NM Attorney General Stands Alone in Interpretation of Medical Marijuana Law

Press Release August 9, 2007
Media Contact

Reena Szczepanski at (505) 699-0798</p>

New Mexico Attorney General Gary King's office issued a letter dated August 6, 2007, which summarized potential risks for state employees implementing the Lynn and Erin Compassionate Use Act. The letter stated in part, "…;we must caution that the Department and its employees, or representatives acting on behalf of the Department, may be subject to federal prosecution for implementing the Compassionate Use Act."

"This statement stands in grave contrast to statements from the majority of Attorneys General from medical marijuana states over the last few years. All of these offices have concluded that programs similar to what the New Mexico Department of Health has implemented, i.e. application processes and registry identification cards, should be continued and that employees should not fear federal prosecution," said Daniel Abrahamson, Director of Legal Affairs for the Drug Policy Alliance.

In over a decade of medical marijuana laws, no state employee has ever been federally prosecuted for implementing state medical marijuana laws. A letter issued by California Attorney General Bill Lockyer in 2005 concluded that the federal government could not bring criminal charges against state employees who issued ID cards and maintained the patient registry. The letter cited federalism arguments and found that these activities do not satisfy the elements of a federal crime.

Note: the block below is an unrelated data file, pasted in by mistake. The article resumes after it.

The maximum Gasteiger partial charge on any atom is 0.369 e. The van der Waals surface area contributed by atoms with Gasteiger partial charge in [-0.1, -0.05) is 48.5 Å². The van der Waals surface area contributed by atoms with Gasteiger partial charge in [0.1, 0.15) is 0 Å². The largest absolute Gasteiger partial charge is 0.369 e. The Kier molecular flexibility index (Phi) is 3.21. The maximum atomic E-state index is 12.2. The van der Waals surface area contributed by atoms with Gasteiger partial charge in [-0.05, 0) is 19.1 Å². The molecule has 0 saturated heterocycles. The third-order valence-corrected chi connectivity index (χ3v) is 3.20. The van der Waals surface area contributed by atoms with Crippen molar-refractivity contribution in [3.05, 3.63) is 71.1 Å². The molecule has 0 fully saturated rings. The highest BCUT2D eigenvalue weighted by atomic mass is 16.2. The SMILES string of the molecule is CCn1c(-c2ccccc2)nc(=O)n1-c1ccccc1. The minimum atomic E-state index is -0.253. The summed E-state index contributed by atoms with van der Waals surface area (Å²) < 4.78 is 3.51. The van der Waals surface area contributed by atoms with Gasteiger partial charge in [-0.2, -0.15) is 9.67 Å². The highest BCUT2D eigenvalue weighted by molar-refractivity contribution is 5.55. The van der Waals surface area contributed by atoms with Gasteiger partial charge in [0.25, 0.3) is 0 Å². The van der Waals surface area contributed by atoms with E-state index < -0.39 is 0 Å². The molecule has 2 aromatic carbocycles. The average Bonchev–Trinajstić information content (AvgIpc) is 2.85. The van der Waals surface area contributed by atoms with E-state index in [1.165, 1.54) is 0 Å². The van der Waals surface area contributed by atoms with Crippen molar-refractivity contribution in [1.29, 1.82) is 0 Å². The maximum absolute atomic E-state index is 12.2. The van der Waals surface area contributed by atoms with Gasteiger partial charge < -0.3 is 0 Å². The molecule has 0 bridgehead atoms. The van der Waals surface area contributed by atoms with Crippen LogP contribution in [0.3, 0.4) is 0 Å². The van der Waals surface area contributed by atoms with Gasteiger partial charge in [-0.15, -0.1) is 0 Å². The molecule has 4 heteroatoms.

"It is disturbing that our Attorney General would put forward the notion that state workers could be violating federal law simply by issuing ID cards. It's a simplistic analysis. He had an opportunity to support the will of the New Mexico people and our lawmakers. Instead he chose to stand alone," said Reena Szczepanski, Director of Drug Policy Alliance New Mexico.

During debate in the Legislature, advocates informed lawmakers that the Act would not protect patients from federal law. Patients must decide for themselves if they are willing to risk federal prosecution to gain relief from serious medical conditions. The federal government has not routinely prosecuted patients in the eleven other medical marijuana states, but it has the authority to do so. The Act does protect patients from state prosecution if they are following the rules of the program. The hallmark of New Mexico's medical marijuana law is its strict controls and safeguards to prevent abuse. It is one of the most tightly regulated programs in the country.

"The Department of Health has been proceeding in a careful and deliberate manner with the Medical Cannabis Program. Its employees deserve support and thorough guidance in return," said Szczepanski.

New Mexico is the twelfth state to endorse the use of medical cannabis and the fourth state legislature to enact such a measure. Gov. Bill Richardson, who signed the bill in April, is the first presidential candidate to have supported medical marijuana by signing it into law.

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